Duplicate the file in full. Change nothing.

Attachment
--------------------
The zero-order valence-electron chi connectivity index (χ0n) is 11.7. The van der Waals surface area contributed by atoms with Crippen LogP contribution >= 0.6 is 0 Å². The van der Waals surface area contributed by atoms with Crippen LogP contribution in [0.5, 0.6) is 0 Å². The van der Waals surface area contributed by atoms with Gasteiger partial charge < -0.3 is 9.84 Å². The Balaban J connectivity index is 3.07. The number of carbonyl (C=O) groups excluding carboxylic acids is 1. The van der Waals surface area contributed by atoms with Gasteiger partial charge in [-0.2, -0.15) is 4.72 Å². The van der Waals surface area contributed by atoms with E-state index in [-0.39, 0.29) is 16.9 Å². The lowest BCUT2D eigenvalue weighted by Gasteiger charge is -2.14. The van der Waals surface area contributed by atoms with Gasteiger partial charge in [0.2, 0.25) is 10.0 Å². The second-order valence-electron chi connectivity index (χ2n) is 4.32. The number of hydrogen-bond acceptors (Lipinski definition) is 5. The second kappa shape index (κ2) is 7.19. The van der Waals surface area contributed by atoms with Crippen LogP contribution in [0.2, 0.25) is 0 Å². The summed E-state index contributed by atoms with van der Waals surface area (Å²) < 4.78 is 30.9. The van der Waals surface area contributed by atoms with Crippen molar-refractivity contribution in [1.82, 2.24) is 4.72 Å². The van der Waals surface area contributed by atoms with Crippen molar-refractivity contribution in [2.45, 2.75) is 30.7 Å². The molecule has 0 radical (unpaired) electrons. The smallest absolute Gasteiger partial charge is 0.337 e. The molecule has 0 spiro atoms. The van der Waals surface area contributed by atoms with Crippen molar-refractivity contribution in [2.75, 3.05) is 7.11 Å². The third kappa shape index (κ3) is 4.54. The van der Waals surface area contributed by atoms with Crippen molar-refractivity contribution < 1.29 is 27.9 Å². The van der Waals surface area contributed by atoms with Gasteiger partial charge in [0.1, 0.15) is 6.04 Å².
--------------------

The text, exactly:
The zero-order valence-electron chi connectivity index (χ0n) is 11.7. The van der Waals surface area contributed by atoms with Crippen LogP contribution >= 0.6 is 0 Å². The van der Waals surface area contributed by atoms with Crippen LogP contribution in [0.5, 0.6) is 0 Å². The van der Waals surface area contributed by atoms with Gasteiger partial charge < -0.3 is 9.84 Å². The Balaban J connectivity index is 3.07. The number of carbonyl (C=O) groups excluding carboxylic acids is 1. The van der Waals surface area contributed by atoms with Gasteiger partial charge in [-0.2, -0.15) is 4.72 Å². The van der Waals surface area contributed by atoms with E-state index in [-0.39, 0.29) is 16.9 Å². The lowest BCUT2D eigenvalue weighted by Gasteiger charge is -2.14. The van der Waals surface area contributed by atoms with Gasteiger partial charge in [0.2, 0.25) is 10.0 Å². The second-order valence-electron chi connectivity index (χ2n) is 4.32. The number of hydrogen-bond acceptors (Lipinski definition) is 5. The second kappa shape index (κ2) is 7.19. The van der Waals surface area contributed by atoms with Crippen LogP contribution in [0.2, 0.25) is 0 Å². The summed E-state index contributed by atoms with van der Waals surface area (Å²) < 4.78 is 30.9. The van der Waals surface area contributed by atoms with Crippen molar-refractivity contribution in [1.82, 2.24) is 4.72 Å². The van der Waals surface area contributed by atoms with Crippen molar-refractivity contribution in [2.45, 2.75) is 30.7 Å². The molecule has 0 radical (unpaired) electrons. The smallest absolute Gasteiger partial charge is 0.337 e. The molecule has 0 spiro atoms. The van der Waals surface area contributed by atoms with Crippen molar-refractivity contribution in [2.75, 3.05) is 7.11 Å². The third kappa shape index (κ3) is 4.54. The van der Waals surface area contributed by atoms with Crippen molar-refractivity contribution < 1.29 is 27.9 Å². The van der Waals surface area contributed by atoms with Gasteiger partial charge in [0.1, 0.15) is 6.04 Å².